I go to a Khmer barber shop that charges 6000 riel for a haircut and a straight blade shave. Cute girls that do the shave/ masssage/nails ( khmer dudes in there getting nails done up all the time, not my thing I spose). I tip him $2 or $3 everytime, same guy. He does a better job than the places back home for $20 I was used to, so why not. I can tell he appreciates it.

I don't think I ever tipped for drinking in Cambodia, minus at the Garage, because the two long time employees are great there.

Report End.
I'll give ya 500 Riel for it...
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Re: To tip or not to tip... or should it be banned?

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OrangeDragon wrote:This was an organic cafe sort of place, where a meal for two (appetizer+2 mains with sides+2 non alcohol drinks) runs around $35. On a weekend evening peak they're 20 or so 4 top tables will be full (of groups of 4 or more most times since they also have some 2 top tables) and the two 6 tops will sometimes also be full, with 4 servers working them all.
just using the 4 tops:
20% tip on that meal for two would be $7, or $14 for a table of 4. Figure average table time of 2 hours, that means 5 tables/server = around $35/hour in tips at the base when it's busy. 6 hours at that = $210 per night simply. The reality though (again, no simple math) is that it's no 6 hours of that... it's like 3-4 of peak and 2-3 of non peak and prep. So at the peak 3.5 hours (averaged) we end up with $122 at the average 20%. A little more comes in from offpeak, but we'll ignore it. Now... if a server does really well and gets a few 25% tips in there as well, they're still hitting at/close to the $200 mark for the night, but merit based even an average server is getting just over $20 an hour for their time... and on one is being unfairly charged for their meals. With tip, a high quality organic meal for 2 with appetizer and soft drinks at around $20 person in a nice setting cooked by someone else. Not an unfair price at all. If people felt it was, the place wouldn't be so busy.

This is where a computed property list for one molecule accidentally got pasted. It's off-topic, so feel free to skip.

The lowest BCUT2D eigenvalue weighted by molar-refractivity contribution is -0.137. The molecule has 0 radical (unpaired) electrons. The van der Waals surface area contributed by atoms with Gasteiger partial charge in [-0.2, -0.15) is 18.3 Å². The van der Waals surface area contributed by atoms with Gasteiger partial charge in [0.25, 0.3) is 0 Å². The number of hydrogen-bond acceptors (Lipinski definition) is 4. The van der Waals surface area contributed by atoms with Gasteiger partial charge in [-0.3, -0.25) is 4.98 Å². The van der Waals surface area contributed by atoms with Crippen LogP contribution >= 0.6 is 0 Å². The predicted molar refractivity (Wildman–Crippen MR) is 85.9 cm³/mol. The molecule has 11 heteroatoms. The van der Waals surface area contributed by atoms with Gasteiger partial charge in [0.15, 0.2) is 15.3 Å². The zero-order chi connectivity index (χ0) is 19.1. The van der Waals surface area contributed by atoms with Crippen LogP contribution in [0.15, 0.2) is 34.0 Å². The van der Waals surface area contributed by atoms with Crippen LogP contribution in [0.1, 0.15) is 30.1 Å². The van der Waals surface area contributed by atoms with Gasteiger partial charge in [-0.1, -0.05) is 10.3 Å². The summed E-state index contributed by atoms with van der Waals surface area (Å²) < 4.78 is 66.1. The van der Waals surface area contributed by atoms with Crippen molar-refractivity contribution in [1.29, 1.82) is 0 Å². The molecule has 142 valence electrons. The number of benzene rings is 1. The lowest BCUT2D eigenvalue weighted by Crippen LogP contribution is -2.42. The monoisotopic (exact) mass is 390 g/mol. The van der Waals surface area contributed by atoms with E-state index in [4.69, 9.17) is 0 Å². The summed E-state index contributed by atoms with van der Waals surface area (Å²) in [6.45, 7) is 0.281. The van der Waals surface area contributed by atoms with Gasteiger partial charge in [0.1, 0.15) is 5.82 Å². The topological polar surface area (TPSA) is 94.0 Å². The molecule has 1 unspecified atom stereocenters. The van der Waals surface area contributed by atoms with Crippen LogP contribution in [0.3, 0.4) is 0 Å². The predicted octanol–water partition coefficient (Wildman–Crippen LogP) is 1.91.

Meanwhile in that time, using the same model as above, the business has generated $1600. Organic food is pricier than regular food in general, so lets say cost of goods sold per meal and half app is $5, so around $700 in meal raw costs for the peak. Building rent for that time (3.5 peak hours), assuming around $6000 a month for a decent location and 5 hours of opening time per day 6 days a week (so around $50/hour) is $175. Wages for the 4 servers for their shift, $51. Wages for the cooks (estimating 3 at $12/hr) $216. So just in rent and basic wages we're at over $1100 in costs for the day... not counting a few minimum wage busboys and dishwashers, utilities, licensing fees, and the payments on the aforementioned loan to set the place up. A real restaurant is much more complicated than a donut shop with a few kitchen items and a counter girl who serves them.

Too rich for my blood. If you can't afford to tip you won't be going to a place like that. In PP my wife would give a dollar to everyone on the hotel staff. Being a Khmerican, I think she was just showing off. I tip the girl that pumps my gas, though. As a kid I don't remember us ever having the dosh to eat in a restaurant. So no tipping culture there.